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Introduction. I found the following definitions of the total variation distance $d_{TV}$ between two probability distributions (also called probability measures) $P$ and $Q$ on $\mathcal{A}$ (please note that I tried to use a consistent notation in the following definitions!):

\begin{align} &{\color{blue}{\textbf{"Definition 2.4" on page 84, in Tsybakov (2009)}}} \\&\hspace{10ex} d_{TV}(P,Q) = \sup_{A \in \mathcal{A}} \left| P(A)-Q(A) \right| = \sup_{A \in \mathcal{A}} \left| \int_{A} (p-q)d\nu \,\right| \\ \\ &{\color{blue}{\textbf{"2.1 Definition" on page 5, in Strasser (1985)}}} \\&\hspace{10ex}d_{TV}(P,Q) = \left\Vert P-Q\right\Vert = \sup \{\left| P(A)-Q(A) \right| : {A \in \mathcal{A}} \} \\ \\ &{\color{blue}{\textbf{"4.1. Total Variation Distance" on page 47, in Levin&Peres (2017)}}} \\&\hspace{10ex}d_{TV}(P,Q) = \left\Vert P-Q\right\Vert = \max_{A \subseteq \mathcal{A}} \left| P(A)-Q(A) \right| \\ \\ &{\color{blue}{\textbf{On page 22, in Villani (2008)}}}\\&\hspace{10ex}d_{TV}(P,Q) = \left\Vert P-Q\right\Vert = 2 \inf \left\{ \mathbb{E} [\mathcal{1}_{X \neq Y}]; \,\text{law}(X)=P, \text{law}(Y)=Q \right\} \\ \end{align}

Question. Since I got confusions on the variety of definitions of the total variation distance, could you please show/prove/derive one, or more (or all!), of the following equalities? Or suggest some references proving those equalities?

\begin{align} &{\color{red}{\textbf{First Equality:}}} \qquad &&\sup_{A \in \mathcal{A}} \left| P(A)-Q(A) \right| \stackrel{\bf{{\color{red}?}}}{=} \sup_{A \in \mathcal{A}} \left| \int_{A} (p-q)d\nu \,\right| \\ \\ &{\color{red}{\textbf{Second Equality:}}} \qquad &&\left\Vert P-Q\right\Vert \stackrel{\bf{{\color{red}?}}}{=} \sup \{\left| P(A)-Q(A) \right| : {A \in \mathcal{A}} \} \\ \\ &{\color{red}{\textbf{Third Equality:}}} \qquad &&\left\Vert P-Q\right\Vert \stackrel{\bf{{\color{red}?}}}{=} \max_{A \subseteq \mathcal{A}} \left| P(A)-Q(A) \right| \\ \\ &{\color{red}{\textbf{Fourth Equality:}}} \qquad &&\left\Vert P-Q\right\Vert \stackrel{\bf{{\color{red}?}}}{=} 2 \inf \left\{ \mathbb{E} [\mathcal{1}_{X \neq Y}]; \,\text{law}(X)=P, \text{law}(Y)=Q \right\} \\ \end{align}

References.

  1. Tsybakov (2009)
  2. Strasser (1985)
  3. Levin&Peres (2017)
  4. Villani (2008)
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2 Answers 2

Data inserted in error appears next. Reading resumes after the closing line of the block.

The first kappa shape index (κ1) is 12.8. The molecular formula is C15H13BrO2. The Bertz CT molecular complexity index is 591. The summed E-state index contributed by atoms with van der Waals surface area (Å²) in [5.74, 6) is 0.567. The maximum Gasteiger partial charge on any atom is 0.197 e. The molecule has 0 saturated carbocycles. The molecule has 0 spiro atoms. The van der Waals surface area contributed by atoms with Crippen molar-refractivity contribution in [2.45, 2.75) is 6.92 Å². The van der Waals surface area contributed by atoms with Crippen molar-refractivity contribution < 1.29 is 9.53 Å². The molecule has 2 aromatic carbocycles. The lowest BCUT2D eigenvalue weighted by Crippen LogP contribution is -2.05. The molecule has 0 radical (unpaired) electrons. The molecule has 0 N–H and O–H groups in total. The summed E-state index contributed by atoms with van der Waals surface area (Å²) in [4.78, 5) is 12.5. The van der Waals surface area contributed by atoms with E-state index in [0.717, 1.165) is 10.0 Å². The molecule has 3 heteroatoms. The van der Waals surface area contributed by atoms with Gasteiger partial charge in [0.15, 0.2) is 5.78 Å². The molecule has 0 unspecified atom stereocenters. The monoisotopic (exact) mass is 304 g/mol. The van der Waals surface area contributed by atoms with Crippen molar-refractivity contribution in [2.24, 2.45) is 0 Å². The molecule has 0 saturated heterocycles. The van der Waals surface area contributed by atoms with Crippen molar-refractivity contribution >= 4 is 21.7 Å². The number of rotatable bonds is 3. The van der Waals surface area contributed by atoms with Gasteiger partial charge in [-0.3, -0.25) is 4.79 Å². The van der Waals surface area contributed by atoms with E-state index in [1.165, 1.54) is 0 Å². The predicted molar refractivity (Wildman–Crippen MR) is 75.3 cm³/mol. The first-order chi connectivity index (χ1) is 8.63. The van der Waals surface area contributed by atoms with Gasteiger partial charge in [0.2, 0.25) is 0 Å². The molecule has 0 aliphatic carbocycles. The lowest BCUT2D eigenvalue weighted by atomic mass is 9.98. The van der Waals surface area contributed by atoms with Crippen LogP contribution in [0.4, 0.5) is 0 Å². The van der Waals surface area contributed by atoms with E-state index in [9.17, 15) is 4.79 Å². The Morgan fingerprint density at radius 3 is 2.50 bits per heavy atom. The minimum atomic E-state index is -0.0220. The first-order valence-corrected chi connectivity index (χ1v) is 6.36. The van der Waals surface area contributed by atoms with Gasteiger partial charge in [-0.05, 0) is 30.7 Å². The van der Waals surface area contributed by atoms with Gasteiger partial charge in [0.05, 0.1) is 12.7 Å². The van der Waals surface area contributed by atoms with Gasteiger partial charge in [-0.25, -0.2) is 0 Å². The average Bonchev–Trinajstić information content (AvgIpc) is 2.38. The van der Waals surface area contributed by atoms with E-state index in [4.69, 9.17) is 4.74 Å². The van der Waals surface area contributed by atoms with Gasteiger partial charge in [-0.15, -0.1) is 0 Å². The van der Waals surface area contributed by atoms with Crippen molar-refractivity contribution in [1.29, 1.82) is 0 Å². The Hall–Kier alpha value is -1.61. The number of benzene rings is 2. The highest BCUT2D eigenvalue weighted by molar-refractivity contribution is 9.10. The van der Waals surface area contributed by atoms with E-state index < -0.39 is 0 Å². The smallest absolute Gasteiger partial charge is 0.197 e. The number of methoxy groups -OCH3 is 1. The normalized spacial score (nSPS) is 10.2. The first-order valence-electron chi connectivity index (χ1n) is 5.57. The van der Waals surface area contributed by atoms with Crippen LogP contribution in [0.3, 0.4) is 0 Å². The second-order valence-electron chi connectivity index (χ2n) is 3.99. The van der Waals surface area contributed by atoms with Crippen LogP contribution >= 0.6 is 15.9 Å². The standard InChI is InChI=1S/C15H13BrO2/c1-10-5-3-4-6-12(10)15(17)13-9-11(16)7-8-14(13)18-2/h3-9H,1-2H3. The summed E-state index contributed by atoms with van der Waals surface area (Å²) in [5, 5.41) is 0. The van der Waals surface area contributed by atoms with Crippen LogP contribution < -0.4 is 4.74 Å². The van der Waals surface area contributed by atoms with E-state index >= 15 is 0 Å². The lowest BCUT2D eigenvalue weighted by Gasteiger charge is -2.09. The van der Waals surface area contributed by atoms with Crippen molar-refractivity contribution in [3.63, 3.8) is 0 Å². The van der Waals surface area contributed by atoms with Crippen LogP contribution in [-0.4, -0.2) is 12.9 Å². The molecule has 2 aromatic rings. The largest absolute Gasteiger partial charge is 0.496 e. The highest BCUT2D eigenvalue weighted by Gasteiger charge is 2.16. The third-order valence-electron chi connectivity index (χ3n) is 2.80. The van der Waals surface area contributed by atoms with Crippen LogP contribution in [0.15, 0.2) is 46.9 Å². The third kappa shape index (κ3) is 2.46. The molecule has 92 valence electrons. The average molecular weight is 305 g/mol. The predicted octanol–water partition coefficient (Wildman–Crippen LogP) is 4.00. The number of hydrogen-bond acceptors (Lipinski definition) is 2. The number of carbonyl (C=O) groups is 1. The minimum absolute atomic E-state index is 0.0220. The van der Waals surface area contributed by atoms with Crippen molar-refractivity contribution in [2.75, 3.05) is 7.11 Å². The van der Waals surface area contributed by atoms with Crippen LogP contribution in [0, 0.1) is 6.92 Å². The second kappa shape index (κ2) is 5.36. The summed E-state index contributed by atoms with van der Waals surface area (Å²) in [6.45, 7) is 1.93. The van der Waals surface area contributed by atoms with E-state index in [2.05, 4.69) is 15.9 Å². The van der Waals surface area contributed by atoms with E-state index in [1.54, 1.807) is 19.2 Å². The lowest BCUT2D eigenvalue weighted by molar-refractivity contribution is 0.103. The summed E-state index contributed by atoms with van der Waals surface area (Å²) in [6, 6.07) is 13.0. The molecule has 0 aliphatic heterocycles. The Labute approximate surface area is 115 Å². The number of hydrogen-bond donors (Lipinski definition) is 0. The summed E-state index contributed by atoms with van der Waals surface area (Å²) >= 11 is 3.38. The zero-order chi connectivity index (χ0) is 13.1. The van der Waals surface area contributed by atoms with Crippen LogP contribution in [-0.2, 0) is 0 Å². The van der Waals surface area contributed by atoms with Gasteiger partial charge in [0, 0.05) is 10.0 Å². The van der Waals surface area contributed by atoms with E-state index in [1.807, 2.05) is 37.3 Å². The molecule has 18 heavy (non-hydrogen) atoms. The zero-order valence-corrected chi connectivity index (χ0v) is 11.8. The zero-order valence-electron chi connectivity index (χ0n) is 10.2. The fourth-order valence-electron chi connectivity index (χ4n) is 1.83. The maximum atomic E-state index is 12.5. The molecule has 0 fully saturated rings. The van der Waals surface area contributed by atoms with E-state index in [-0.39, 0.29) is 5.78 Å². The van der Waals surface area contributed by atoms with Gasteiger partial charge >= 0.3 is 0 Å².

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I think it is clear that the second and third definitions are equivalent. In complete generality, the third definition should use a supremum instead of a maximum, but it's possible they were only considering finite probability spaces, in which case the maximum is sufficient.

The first definition only makes sense if both $P$ and $Q$ have densities with respect to a measure $\nu$. Since $\int_A (p-q) \, d\nu = P(A) - Q(A)$, it is clear that this definition is equivalent to the second and third (when the densities exist).


For the fourth definition note that the infimum is over all couplings (joint distribution) $\mathbb{P}$ for $(X, Y)$ such that the marginal distributions are $P$ and $Q$.

Fix a coupling $\mathbb{P}$.

\begin{align} P(A) - Q(A) &= \mathbb{P}(X \in A) - \mathbb{P}(Y \in A) \\ &= \mathbb{P}(X \in A, X = Y) + \mathbb{P}(X \in A, X \ne Y) - P(Y \in A, X = Y) - P(Y \in A, X \ne Y) \\ &= \mathbb{P}(X \in A, X \ne Y) - P(Y \in A, X \ne Y) \\ &\le \mathbb{P}(X \ne Y) = \mathbb{E}_{\mathbb{P}}[1_{X \ne Y}] \end{align} A similar argument shows $Q(A) - P(A) \le P(X \ne Y)$. Thus, for any coupling $\mathbb{P}$, we have $$\sup_{A \in \mathcal{A}} |P(A) - Q(A)| \le \mathbb{E}_{\mathbb{P}}[1_{X \ne Y}].$$

It remains to show that the infimum of the right-hand side is equal to the left-hand side. This can be done by constructing an "optimal" coupling. For finite probability spaces, see Lemma 4.1.13 here, Lemma 1(b) here, or Lemma 2.2 here. For more general spaces, see Theorem 2.12 here.


Response to comments:

Comment 1: I'm not an expert on the history of this, but yes it seems this definition is the most general and requires the least assumptions on the probability space. The others seem to correspond to special cases.